What Types of Trusts Could I Use in My Estate Plan?

You may be familiar with the two main types of trusts - revocable and irrevocable. A revocable trust can be changed after it is established while an irrevocable trust generally cannot, although there are exceptions. Some types of trusts available in Texas that you may not be familiar with include: 

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San Antonio estate litigation lawyerIf you have taken the time to create an estate plan, you probably want it to be enforceable as written. The last thing you want is your beneficiaries or relatives filing lawsuits related to your estate plan. A strong estate plan can help keep the peace among a family after the testator or grantor is gone. However, when an estate plan contains certain flaws, it can have the opposite of the intended effect. Estate litigation can lead to a lot of hurt feelings on both sides of the lawsuit and sometimes causes a permanent rift among a family. 

Some of these mistakes are relatively easy to make, especially if you attempt to do your estate planning on your own. Your best bet is to work with an experienced estate planning attorney who can help you avoid these potential pitfalls and more. 

What Mistakes in an Estate Plan Can Open the Door for Estate Litigation?

Avoiding future litigation at all costs is often a primary goal of estate planners, particularly if there is pre-existing family conflict. Attorneys who have been in this field long enough have seen the devastating effect estate litigation can have on the decedent’s family and loved ones. Some flaws or problems with an estate plan that can invite litigation include: 

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San Antonio fiduciary representation lawyerExecutors, estate administrators, trustees, and some powers of attorney are all considered fiduciaries in the realm of estate planning. Being a fiduciary is an enormous responsibility. Fiduciaries are required to act strictly in the interest of the individual, or the beneficiaries of the trust or estate they represent without considering their own personal interests. They are required to avoid any potential conflicts of interest, and are not to exploit their position for personal gain in any way. Unless you are a professional fiduciary, you can easily find yourself in over your head. An attorney who is experienced at aiding fiduciaries can help you avoid potential problems, or maybe help resolve existing problems.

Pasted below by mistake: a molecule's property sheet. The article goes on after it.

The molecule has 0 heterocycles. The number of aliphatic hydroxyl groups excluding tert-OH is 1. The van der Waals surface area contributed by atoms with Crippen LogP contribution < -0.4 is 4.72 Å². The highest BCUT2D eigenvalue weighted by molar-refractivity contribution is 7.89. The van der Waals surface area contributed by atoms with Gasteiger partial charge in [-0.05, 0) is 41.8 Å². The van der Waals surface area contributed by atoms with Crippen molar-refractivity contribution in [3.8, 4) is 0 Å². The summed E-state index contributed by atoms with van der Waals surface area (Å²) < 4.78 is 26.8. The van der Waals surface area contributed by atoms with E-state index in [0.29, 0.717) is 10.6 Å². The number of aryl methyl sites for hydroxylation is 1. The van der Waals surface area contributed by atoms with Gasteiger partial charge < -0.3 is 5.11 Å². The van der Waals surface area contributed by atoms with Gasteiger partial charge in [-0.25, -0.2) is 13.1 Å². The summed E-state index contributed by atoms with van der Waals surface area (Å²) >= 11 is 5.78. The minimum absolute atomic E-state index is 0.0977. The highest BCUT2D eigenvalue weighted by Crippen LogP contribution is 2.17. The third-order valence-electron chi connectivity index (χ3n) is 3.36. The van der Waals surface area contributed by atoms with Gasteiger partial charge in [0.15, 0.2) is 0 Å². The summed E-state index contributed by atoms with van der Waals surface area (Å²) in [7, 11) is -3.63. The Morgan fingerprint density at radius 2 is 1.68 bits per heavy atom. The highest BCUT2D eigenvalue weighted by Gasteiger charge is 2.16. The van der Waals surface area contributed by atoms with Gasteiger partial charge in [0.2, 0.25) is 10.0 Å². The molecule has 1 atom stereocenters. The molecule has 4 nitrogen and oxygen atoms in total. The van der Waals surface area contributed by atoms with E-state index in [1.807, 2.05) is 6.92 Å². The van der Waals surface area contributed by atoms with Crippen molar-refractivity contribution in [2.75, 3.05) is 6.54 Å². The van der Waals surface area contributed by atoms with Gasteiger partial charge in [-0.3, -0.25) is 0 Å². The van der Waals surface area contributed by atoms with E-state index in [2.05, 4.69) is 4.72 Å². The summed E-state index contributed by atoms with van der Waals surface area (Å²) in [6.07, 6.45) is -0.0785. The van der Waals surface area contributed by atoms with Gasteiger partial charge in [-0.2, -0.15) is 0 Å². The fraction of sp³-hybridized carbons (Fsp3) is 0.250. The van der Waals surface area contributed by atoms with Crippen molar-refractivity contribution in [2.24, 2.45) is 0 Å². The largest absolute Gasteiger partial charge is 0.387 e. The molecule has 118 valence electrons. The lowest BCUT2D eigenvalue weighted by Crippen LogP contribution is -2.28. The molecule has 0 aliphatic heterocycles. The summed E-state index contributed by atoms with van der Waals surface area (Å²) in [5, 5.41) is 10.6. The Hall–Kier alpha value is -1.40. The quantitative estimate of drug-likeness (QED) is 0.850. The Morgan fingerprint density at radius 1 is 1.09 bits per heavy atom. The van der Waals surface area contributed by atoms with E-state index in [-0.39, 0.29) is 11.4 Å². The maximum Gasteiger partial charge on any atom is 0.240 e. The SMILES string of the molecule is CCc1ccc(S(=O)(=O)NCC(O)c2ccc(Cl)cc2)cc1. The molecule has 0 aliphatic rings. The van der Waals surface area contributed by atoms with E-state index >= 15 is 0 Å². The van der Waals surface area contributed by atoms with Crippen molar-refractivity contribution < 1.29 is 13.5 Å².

When Should a Fiduciary Consider Finding an Attorney?

If you are simply serving as personal representative for a close relative’s small estate - and the rest of the family is getting along - you may be able to complete your duties on your own, without a lawyer’s help. For more complex or high-conflict situations, it may be in your best interest to seek legal assistance. You may want to get in touch with an attorney in these situations: 

  • Contested estate - If you are an estate representative (such as an executor) and you have a feeling that a contest is imminent, you may want to be represented by your own attorney. Estate contests can be legally complex affairs requiring litigation. A lawyer can also take steps to protect you against any accusation of wrongdoing. 
  • Trust management - Managing a trust can be quite challenging. Especially if you intend to begin investing funds contained in the trust on behalf of the beneficiaries, you will need to tread carefully. A few easy-to-make mistakes could deplete funds, introduce tax liabilities, or interfere with asset-protection features. Consulting an attorney first can protect both the trust and you. 
  • Power of attorney conflicts - If you are serving as the agent for a living principal in a high-conflict situation, an attorney can help you avoid missteps that could lead to litigation. Even the appearance of a conflict of interest—for example, if you are the financial power of attorney for a close relative whose estate you would likely benefit from—could cause problems. 
  • Tax and accounting obligations - Figuring out how to handle an estate or trust’s taxes is not easy. You may also be legally required to keep a detailed accounting of all a trust or estate’s assets, expenses, and distributions. You would be far from the first person if you find yourself a bit in over your head. An estate planning attorney can take some of this burden off you and help ensure compliance. 

The benefits of being represented by a lawyer as a fiduciary are numerous. Working with an attorney is one of the best ways fiduciaries can protect themselves.